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. 2015 Apr;135(4):877-83.e1.
doi: 10.1016/j.jaci.2014.10.026. Epub 2014 Dec 6.

Biomarker-based Asthma Phenotypes of Corticosteroid Response

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Free PMC article

Biomarker-based Asthma Phenotypes of Corticosteroid Response

Douglas C Cowan et al. J Allergy Clin Immunol. .
Free PMC article

Abstract

Background: Asthma is a heterogeneous disease with different phenotypes. Inhaled corticosteroid (ICS) therapy is a mainstay of treatment for asthma, but the clinical response to ICSs is variable.

Objective: We hypothesized that a panel of inflammatory biomarkers (ie, fraction of exhaled nitric oxide [Feno], sputum eosinophil count, and urinary bromotyrosine [BrTyr] level) might predict steroid responsiveness.

Methods: The original study from which this analysis originates comprised 2 phases: a steroid-naive phase 1 and a 28-day trial of ICSs (phase 2) during which Feno values, sputum eosinophil counts, and urinary BrTyr levels were measured. The response to ICSs was based on clinical improvements, including a 12% or greater increase in FEV1, a 0.5-point or greater decrease in Asthma Control Questionnaire score, and 2 doubling dose or greater increase in provocative concentration of adenosine 5'-monophosphate causing a 20% decrease in FEV1 (PC20AMP). Healthy control subjects were also evaluated in this study for comparison of biomarkers with those seen in asthmatic patients.

Results: Asthmatic patients had higher than normal Feno values, sputum eosinophil counts, and urinary BrTyr levels during the steroid-naive phase and after ICS therapy. After 28-day trial of ICSs, Feno values decreased in 82% of asthmatic patients, sputum eosinophil counts decreased in 60%, and urinary BrTyr levels decreased in 58%. Each of the biomarkers at the steroid-naive phase had utility for predicting steroid responsiveness, but the combination of high Feno values and high urinary BrTyr levels had the best power (13.3-fold, P < .01) to predict a favorable response to ICS therapy. However, the magnitude of the decrease in biomarker levels was unrelated to the magnitude of clinical response to ICS therapy.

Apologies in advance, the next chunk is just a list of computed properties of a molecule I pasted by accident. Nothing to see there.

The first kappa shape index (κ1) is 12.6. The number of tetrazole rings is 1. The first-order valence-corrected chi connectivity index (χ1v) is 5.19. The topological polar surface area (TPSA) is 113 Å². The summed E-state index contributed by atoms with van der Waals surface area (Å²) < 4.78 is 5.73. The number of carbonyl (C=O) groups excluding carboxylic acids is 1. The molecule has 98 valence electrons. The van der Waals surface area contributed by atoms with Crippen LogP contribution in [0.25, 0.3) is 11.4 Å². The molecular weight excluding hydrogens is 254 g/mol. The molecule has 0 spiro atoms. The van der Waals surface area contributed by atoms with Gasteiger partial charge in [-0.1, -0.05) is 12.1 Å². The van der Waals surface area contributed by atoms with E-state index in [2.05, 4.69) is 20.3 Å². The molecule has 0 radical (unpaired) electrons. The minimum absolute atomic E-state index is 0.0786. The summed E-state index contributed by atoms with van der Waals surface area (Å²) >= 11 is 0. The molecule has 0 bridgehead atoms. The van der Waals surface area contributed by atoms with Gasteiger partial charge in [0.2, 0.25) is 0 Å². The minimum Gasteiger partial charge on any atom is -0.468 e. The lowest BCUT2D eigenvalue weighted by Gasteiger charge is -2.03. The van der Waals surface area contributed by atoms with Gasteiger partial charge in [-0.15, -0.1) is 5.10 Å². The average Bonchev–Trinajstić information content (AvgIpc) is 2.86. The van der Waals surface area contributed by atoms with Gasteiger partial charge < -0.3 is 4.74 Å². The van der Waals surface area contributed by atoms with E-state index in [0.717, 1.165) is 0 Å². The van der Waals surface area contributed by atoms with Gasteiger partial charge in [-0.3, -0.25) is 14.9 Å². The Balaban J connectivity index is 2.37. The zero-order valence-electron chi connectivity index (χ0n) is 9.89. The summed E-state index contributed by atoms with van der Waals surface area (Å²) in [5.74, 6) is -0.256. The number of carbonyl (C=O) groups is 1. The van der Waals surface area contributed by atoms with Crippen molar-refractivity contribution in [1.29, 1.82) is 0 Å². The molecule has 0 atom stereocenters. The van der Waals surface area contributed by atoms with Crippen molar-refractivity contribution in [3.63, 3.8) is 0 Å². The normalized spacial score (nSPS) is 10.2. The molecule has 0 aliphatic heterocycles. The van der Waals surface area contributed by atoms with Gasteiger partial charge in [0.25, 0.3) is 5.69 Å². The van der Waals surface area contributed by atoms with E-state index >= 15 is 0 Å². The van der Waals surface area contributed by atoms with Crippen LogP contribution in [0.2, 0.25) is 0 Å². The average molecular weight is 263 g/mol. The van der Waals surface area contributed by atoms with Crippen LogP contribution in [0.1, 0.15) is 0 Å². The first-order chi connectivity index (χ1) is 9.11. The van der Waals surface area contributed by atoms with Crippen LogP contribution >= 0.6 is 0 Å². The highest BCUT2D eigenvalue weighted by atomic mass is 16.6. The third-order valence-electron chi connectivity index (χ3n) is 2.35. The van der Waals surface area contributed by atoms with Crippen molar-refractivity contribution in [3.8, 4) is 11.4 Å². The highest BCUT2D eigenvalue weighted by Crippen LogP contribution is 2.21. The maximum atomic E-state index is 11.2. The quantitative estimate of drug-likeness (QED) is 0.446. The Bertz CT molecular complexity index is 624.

Conclusion: A noninvasive panel of biomarkers in steroid-naive asthmatic patients predicts clinical responsiveness to ICS therapy.

Keywords: Asthma; biomarker; clinical outcome; fraction of exhaled nitric oxide; inhaled corticosteroids; sputum eosinophils; urinary bromotyrosine.

Figures

Figure 1
Figure 1. Changes in biomarkers in asthmatics treated with ICS
The percent of asthmatics that decrease biomarkers with ICS treatment for 28 days proportionately shown by size of colored circles [blue, FENO; green, sputum eosinophils; red, urinary BrTyr], and percent of asthmatics that do not have decrease in either of the two biomarkers in each panel is shown by the black circles.
Figure 2
Figure 2
ROC analysis describes ability of each biomarker i.e FENO, sputum eosinophils and urinary BrTyr to classify asthmatics who respond to inhaled corticosteroid as measured by 2 out of 3 clinical outcomes (≥12% increase in FEV1 and/or ≥0.5 point decrease in ACQ and/or ≥2 doubling dose increase in PC20AMP).
Figure 3
Figure 3
ORs and 95% Cl for the association between a high level of biomarker (FENO ≥ 35ppm; sputum eosinophils ≥ 3%, BrTyr ≥ 0.45 ng/mg Cr) or biomarker combination [FENO AND BrTyr] and two positive clinical outcomes in response to ICS. Results shown represent the ORs (filled circles) and 95% Cl (lines) of having a steroid response versus having no steroid response. Asterisk indicates P<0.05 as determined by likelihood-ratio χ2 test.

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